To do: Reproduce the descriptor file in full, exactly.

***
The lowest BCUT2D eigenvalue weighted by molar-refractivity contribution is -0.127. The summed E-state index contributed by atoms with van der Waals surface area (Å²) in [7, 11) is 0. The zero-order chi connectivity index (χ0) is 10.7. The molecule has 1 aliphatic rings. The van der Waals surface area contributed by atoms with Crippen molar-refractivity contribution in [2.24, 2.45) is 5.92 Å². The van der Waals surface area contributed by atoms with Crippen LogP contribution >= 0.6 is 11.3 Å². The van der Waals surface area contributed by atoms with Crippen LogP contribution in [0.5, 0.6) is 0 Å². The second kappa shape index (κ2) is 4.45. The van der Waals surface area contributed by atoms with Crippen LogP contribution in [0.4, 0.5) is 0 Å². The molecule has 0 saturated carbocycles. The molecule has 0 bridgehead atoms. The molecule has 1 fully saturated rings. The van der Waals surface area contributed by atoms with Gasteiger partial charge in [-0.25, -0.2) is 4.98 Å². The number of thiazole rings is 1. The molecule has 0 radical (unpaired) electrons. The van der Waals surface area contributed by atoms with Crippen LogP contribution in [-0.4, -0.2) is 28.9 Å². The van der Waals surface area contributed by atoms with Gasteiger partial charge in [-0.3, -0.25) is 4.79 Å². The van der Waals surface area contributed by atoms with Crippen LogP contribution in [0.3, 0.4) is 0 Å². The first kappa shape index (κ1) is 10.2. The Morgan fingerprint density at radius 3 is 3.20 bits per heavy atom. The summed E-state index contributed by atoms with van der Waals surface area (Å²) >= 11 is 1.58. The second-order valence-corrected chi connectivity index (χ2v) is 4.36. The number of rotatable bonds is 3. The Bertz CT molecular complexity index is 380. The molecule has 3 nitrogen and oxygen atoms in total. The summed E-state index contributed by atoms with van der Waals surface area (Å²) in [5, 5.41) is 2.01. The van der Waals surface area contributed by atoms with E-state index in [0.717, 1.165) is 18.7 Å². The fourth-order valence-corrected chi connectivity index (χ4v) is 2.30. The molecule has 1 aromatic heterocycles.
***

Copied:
The lowest BCUT2D eigenvalue weighted by molar-refractivity contribution is -0.127. The summed E-state index contributed by atoms with van der Waals surface area (Å²) in [7, 11) is 0. The zero-order chi connectivity index (χ0) is 10.7. The molecule has 1 aliphatic rings. The van der Waals surface area contributed by atoms with Crippen molar-refractivity contribution in [2.24, 2.45) is 5.92 Å². The van der Waals surface area contributed by atoms with Crippen LogP contribution >= 0.6 is 11.3 Å². The van der Waals surface area contributed by atoms with Crippen LogP contribution in [0.5, 0.6) is 0 Å². The second kappa shape index (κ2) is 4.45. The van der Waals surface area contributed by atoms with Crippen LogP contribution in [0.4, 0.5) is 0 Å². The molecule has 0 saturated carbocycles. The molecule has 0 bridgehead atoms. The molecule has 1 fully saturated rings. The van der Waals surface area contributed by atoms with Gasteiger partial charge in [-0.25, -0.2) is 4.98 Å². The number of thiazole rings is 1. The molecule has 0 radical (unpaired) electrons. The van der Waals surface area contributed by atoms with Crippen LogP contribution in [-0.4, -0.2) is 28.9 Å². The van der Waals surface area contributed by atoms with Gasteiger partial charge in [-0.3, -0.25) is 4.79 Å². The van der Waals surface area contributed by atoms with Crippen LogP contribution in [0.3, 0.4) is 0 Å². The first kappa shape index (κ1) is 10.2. The Morgan fingerprint density at radius 3 is 3.20 bits per heavy atom. The summed E-state index contributed by atoms with van der Waals surface area (Å²) >= 11 is 1.58. The second-order valence-corrected chi connectivity index (χ2v) is 4.36. The number of rotatable bonds is 3. The Bertz CT molecular complexity index is 380. The molecule has 3 nitrogen and oxygen atoms in total. The summed E-state index contributed by atoms with van der Waals surface area (Å²) in [5, 5.41) is 2.01. The van der Waals surface area contributed by atoms with E-state index in [0.717, 1.165) is 18.7 Å². The fourth-order valence-corrected chi connectivity index (χ4v) is 2.30. The molecule has 1 aromatic heterocycles.